1800 The Glasgow Police Act, the first such Act in Britain, was finally passed through the persistence of Glasgow city authorities. This allowed the formation of the City of Glasgow Police, funded by taxation of local citizens, to prevent crime.[27] This was quickly followed by the establishment of similar police forces in other towns. Belfast Borough Police founded
1812 A committee examined the policing of London, and made several suggestions on their findings to help evolve the existing state of affairs.
1814 The Peace Preservation Act creates the first organised police force in Ireland, becoming the Irish Constabulary in 1822, and was awarded the Royal prefix after putting down the Fenian Rising of 1867.
1817 Edinburgh Town Guard disbanded.
1818, 1821 Further committees examined the policing of London.
1829 Based on the committees' findings, Home Secretary Robert Peel introduced the Metropolitan Police Act 1829, prompting a rigorous and less discretionary approach to law enforcement. The Metropolitan Police was founded on 29 September 1829.[28] The new constables were nicknamed 'peelers' or 'bobbies' after the Home Secretary, Robert Peel, the latter nickname continuing to this day.

Study of Police History[edit]

Police History has become an area of study in itself with organisations such as the Police History Society existing since 1985 to further develop this field of knowledge. It is recognised as specialist area of academia with notable experts including Clive Emsley, Dr Chris Williams, Martin Stallion and Richard Cowley leading in this field.

Sub-fields of police history include Ripperologists, a group devoted to looking into cases linked to Jack the Ripper and the state of policing of the time. An imprint from the publisher Mango Books called 'Blue Lamp Books' specialises in policing history works.

See also[edit]


  1. ^ Terrill, Richard J. (2015). World Criminal Justice Systems: A Comparative Survey (revised ed.). Routledge. pp. 30–53. ISBN 978-1317228820.
  2. ^ Dempsey, John S.; Forst, Linda S. (2015). An Introduction to Policing (8 ed.). Cengage Learning. pp. 6–8. ISBN 978-1305544680.
  3. ^ W Stubbs Select Charters Illustrative of English Constitutional History (Oxford 1895) p. 370-1
  4. ^ W Stubbs Select Charters Illustrative of English Constitutional History (Oxford 1895) p. 154
  5. ^ Critchley, Thomas Alan (1978). A History of Police in England and Wales. The Statute of Winchester was the only general public measure of any consequence enacted to regulate the policing of the country between the Norman Conquest and the Metropolitan Police Act, 1829…
  6. ^ Terrill, Richard J. (2015). World Criminal Justice Systems: A Comparative Survey (revised ed.). Routledge. p. 30-1. ISBN 978-1317228820.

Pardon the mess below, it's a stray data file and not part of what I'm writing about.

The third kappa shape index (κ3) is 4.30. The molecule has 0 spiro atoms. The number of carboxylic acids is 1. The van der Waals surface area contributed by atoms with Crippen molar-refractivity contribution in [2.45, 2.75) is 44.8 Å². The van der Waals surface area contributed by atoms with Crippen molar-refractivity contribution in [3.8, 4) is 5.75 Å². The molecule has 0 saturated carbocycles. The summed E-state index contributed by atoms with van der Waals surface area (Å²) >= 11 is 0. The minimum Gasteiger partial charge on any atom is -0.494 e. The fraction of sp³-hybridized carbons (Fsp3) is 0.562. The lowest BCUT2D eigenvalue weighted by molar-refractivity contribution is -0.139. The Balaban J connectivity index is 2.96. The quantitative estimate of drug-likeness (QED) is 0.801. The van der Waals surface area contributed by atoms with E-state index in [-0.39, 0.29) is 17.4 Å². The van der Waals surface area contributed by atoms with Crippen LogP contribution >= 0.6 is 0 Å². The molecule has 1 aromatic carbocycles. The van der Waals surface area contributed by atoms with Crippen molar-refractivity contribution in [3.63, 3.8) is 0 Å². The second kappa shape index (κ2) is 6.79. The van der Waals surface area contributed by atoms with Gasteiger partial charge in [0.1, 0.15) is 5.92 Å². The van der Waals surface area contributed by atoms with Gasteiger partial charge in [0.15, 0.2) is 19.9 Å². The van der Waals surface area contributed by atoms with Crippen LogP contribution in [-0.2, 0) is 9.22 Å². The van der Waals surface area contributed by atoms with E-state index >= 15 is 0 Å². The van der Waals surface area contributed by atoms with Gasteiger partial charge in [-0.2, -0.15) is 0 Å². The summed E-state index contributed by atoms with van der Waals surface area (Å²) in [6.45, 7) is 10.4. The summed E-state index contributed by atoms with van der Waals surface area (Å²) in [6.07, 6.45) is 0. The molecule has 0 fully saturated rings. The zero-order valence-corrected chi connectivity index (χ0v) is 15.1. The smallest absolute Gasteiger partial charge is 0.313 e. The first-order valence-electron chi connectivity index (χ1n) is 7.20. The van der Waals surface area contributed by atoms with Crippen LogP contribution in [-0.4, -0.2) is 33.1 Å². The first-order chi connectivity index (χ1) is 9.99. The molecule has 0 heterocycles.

7. ^ Dempsey, John S.; Forst, Linda S. (2015). An Introduction to Policing (8 ed.). Cengage Learning. pp. 4–8. ISBN 978-1305544680.
  8. ^ a b "Independent Port Constabularies - History" (PDF). Independent Port Constabularies. Archived from the original (PDF) on 30 December 2013. Retrieved 28 December 2013.
  9. ^ a b "Watchmen and constables". UK Parliament. Retrieved 29 December 2013.
  10. ^ a b "British Police Service". City of London Police. Retrieved 28 December 2013.
  11. ^ "Sir John Fielding". The National Archives. Retrieved 29 December 2013.
  12. ^ https://www.psni.police.uk/inside-psni/our-history/a-history-of-policing-in-ireland/
  13. ^ "History". Metropolitan Police Service. Retrieved 3 January 2015.
  14. ^ a b "Sir Robert Peel and the new Metropolitan Police". The National Archives. Retrieved 29 December 2013.
  15. ^ a b c d e f "Metropolitan Police". UK Parliament. Retrieved 29 December 2013.
  16. ^ "History of City of London Police Key dates". City of London Police. Retrieved 29 December 2013.
  17. ^ "Provincial Police Forces". The National Archives. Retrieved 29 December 2013.
  18. ^ Stallion (1) and Wall (2), Martin (1) and David S (2) (2011). The British Police: Forces and Chief Officers 1829 – 2012. Bodmin: The Police History Society.
  19. ^ "Creating the nation's police force". UK Parliament. Retrieved 29 December 2013.
  20. ^ a b c Andrews, Tom (2020). The Greatest Policeman? A Biography of Capt Athelstan Popkess CBE, OStJ Chief Constable of Nottingham City Police 1930 - 1959. Blue Lamp Books. ISBN 1911273892.
  21. ^ a b Popkess, Capt Athelstan (1 January 1933). "Pursuit by Wireless: The Value of Mobility". The Police Journal: Theory, Practice and Principles. 6, 1.
  22. ^ "New Police Alarm To Fight Theft Wave 1947". British Pathé.
  23. ^ Royal Commission on the Police, Interim Report, 1960
  24. ^ "Britain's smallest police officer nicknamed laptop". 2010-01-16. Retrieved 2017-09-05.
  25. ^ "People look up to Britain's shortest cop". Swindon Advertiser. 2010-01-17. Retrieved 2010-03-30.
  26. ^ Cooper, Charlie (4 March 2013). "High and low security: Britain's tallest policeman Anthony Wallyn stood guard with Met's shortest officer outside hospital where Queen was treated for gastroenteritis". The Independent. London.
  27. ^ "The Glasgow Police Museum". Retrieved 3 January 2015.
  28. ^ "History". Metropolitan Police Service. Retrieved 3 January 2015.

Further reading[edit]

  • Churchill, David. Crime control and everyday life in the Victorian city: the police and the public (2017).
  • Churchill, David C. "Rethinking the state monopolisation thesis: the historiography of policing and criminal justice in nineteenth-century England." Crime, Histoire & Sociétés/Crime, History & Societies 18.1 (2014): 131-152. online
  • Emsley, Clive. "Police" in James Eli Adams, ed., Encyclopedia of the Victorian Era (2004) 3:221-24.
  • Emsley, Clive.Crime and Society in England, 1750–1900 (5th ed. 2018)
  • Emsley, Clive. The English police: A political and social history (2014).
  • Lyman, J.L. "The Metropolitan Police Act of 1829: An Analysis of Certain Events Influencing the Passage and Character of the Metropolitan Police Act in England," Journal of Criminal Law, Criminology, and Police Science (1964) 55#1 pp. 141–154 online
  • Taylor, James. "White-collar crime and the law in nineteenth-century Britain." Business History 60.3 (2018): 343-360.
  • Wilson, David. Pain and Retribution: a short history of British Prisons 1066 to the present (Reaktion Books, 2014).